Admittedly, even with Dwarf Gouramis, the territorial attributes in the males may compel them to fight one another. But a large aquarium will solve this problem.[6] It gives multiple males the room they need to create and protect their territories without fighting each other.

Mollies are in a similar boat. They are peaceful, social, active fish that thrive in large groups.[7] They do not have a reputation for clashing with their kind or fish from other species. 

4. Mollies And Gouramis Share The Same Food

Gouramis and mollies have similar feeding habits. As omnivores, they eat animal and plant matter. You can sustain them by giving them blood worms, brine shrimp, freeze-dried meat, and algae wafers, to mention but a few.

For some people, gouramis are a concern because they are slow eaters.[8] This makes them vulnerable to faster, more energetic fish that can steal their food. 

But mollies are not a problem. Yes, they are active fish. But it would be inaccurate to call them energetic. They have no interest in fighting for food.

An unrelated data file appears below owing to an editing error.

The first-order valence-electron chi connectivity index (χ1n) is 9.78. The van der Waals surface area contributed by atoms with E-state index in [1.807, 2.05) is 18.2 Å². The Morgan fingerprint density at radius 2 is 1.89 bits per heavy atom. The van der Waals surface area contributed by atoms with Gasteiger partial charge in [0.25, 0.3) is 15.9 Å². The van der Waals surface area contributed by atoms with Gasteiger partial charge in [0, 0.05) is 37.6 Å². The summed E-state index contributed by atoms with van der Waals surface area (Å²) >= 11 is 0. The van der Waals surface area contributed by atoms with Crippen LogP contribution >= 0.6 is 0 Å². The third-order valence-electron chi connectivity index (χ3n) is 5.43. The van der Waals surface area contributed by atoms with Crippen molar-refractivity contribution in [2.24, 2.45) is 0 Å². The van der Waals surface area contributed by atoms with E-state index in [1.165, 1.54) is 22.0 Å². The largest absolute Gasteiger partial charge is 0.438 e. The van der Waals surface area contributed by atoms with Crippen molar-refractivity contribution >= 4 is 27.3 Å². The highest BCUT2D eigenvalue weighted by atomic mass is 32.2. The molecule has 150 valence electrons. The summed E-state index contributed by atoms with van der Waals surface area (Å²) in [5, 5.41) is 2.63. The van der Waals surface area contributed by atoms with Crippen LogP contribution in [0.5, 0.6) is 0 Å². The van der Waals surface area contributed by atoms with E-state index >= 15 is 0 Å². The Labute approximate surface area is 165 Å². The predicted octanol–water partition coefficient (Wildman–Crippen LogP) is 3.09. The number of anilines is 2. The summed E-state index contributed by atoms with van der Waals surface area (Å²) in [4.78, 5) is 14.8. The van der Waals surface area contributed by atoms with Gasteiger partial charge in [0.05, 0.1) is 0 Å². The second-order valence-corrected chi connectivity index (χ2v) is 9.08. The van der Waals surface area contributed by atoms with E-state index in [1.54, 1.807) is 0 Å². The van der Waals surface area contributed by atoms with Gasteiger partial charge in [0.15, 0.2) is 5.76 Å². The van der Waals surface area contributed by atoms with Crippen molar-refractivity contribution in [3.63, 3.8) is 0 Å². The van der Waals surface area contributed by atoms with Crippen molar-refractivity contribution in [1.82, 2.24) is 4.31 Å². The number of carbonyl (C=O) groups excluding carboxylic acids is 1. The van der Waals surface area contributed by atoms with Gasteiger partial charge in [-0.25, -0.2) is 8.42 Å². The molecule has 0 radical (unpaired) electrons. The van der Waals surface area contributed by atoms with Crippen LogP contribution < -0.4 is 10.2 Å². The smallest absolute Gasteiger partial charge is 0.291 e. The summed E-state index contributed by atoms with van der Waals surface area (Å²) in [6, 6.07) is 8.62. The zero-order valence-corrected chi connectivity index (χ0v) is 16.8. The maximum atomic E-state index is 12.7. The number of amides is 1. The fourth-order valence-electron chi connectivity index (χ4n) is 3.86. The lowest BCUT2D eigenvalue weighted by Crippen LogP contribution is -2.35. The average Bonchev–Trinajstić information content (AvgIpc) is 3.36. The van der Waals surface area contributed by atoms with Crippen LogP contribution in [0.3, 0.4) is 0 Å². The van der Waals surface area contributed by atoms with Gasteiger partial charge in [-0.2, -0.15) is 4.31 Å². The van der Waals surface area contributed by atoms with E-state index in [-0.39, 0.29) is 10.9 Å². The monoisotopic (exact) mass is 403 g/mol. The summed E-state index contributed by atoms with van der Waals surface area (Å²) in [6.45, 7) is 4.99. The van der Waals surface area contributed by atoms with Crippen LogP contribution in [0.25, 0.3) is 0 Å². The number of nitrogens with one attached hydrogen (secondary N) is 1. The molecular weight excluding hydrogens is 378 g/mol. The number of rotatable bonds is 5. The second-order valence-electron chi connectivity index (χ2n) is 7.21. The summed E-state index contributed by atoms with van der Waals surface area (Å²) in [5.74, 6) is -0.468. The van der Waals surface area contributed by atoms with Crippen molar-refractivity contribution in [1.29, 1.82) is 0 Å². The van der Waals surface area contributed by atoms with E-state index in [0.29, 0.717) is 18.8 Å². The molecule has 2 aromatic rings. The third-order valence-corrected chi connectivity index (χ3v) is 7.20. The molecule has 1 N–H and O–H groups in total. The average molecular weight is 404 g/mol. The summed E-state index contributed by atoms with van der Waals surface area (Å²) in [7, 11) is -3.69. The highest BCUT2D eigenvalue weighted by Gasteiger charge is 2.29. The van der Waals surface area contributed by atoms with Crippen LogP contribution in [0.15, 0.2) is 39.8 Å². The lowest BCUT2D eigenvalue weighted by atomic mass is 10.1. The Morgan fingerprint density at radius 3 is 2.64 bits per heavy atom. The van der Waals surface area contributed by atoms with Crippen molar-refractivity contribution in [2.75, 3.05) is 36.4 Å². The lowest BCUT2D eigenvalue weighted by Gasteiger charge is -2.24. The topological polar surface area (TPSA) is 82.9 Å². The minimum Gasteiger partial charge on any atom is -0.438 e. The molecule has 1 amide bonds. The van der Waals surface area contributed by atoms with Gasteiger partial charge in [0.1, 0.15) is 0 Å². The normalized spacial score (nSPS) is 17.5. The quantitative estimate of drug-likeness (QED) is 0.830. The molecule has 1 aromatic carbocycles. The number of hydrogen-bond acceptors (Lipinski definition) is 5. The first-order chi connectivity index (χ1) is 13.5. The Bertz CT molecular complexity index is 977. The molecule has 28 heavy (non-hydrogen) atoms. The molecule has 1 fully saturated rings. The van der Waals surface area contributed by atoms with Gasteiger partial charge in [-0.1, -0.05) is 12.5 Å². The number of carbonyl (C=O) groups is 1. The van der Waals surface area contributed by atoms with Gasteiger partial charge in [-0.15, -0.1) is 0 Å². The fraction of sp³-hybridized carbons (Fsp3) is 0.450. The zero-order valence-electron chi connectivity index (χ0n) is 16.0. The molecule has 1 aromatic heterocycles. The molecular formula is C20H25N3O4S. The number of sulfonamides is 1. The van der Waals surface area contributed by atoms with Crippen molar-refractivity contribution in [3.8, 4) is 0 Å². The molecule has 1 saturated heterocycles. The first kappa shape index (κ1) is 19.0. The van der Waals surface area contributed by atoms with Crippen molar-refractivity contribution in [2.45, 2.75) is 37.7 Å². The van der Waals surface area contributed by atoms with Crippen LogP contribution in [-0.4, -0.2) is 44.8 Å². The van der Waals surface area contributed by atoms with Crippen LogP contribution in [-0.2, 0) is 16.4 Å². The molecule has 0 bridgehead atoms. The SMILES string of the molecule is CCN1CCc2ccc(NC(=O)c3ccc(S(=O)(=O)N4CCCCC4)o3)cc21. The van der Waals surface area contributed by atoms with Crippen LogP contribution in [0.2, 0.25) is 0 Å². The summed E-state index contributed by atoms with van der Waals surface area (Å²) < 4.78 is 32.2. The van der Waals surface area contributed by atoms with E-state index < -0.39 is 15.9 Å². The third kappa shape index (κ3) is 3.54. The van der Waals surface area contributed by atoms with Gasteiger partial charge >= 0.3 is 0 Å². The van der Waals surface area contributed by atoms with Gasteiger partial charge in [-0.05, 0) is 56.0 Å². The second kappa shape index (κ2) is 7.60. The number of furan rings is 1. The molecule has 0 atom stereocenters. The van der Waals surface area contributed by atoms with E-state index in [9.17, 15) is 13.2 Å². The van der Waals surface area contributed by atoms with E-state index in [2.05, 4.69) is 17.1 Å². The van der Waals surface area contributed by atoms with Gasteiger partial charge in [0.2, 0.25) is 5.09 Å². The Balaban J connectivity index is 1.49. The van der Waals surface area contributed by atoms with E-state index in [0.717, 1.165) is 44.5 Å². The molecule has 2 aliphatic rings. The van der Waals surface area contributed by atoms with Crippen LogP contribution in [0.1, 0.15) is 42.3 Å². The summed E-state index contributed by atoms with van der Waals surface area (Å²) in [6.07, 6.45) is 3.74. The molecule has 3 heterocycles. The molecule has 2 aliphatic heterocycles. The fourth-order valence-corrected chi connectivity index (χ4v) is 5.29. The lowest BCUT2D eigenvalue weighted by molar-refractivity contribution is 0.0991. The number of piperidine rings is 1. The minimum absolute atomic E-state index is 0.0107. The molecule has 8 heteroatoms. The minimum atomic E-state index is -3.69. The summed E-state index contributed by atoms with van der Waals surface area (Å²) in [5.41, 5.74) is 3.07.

In fact, just like gouramis, mollies require slow-moving water. Gouramis and mollies may clash if the food in their environment is scarce. But otherwise, you can trust them to behave.

How To Make Gouramis And Mollies Coexist?

People expect gouramis and mollies to get along. But that doesn’t always happen. In some cases, gouramis will bully their molly fish tankmates. In other situations, larger mollies will attack smaller gouramis. 

If your tank has the misfortune of housing violent gouramis and mollies, you can use these steps to control their aggression:

1. Improve The Water Quality

You have to make water quality a priority. Dirty water with the wrong parameters can turn the most peaceful gouramis and mollies into savages. If your fish occupy a neglected tank, you can encourage the gouramis and mollies to behave by improving their water quality.

That means buying a testing kit and testing the water to ensure that the temperature, pH, and hardness are accurate. If the parameters are wrong, try to make gradual changes to the water.

These are the ideal water parameters in a tank with gouramis and mollies:

  • Temperature: 74 to 78 degrees F
  • pH: 6.8 to 7.8
  • Ammonia and nitrites: 0 ppm.
  • Nitrates: Below 0 ppm.
  • Water Hardness: 20 to 30 KH.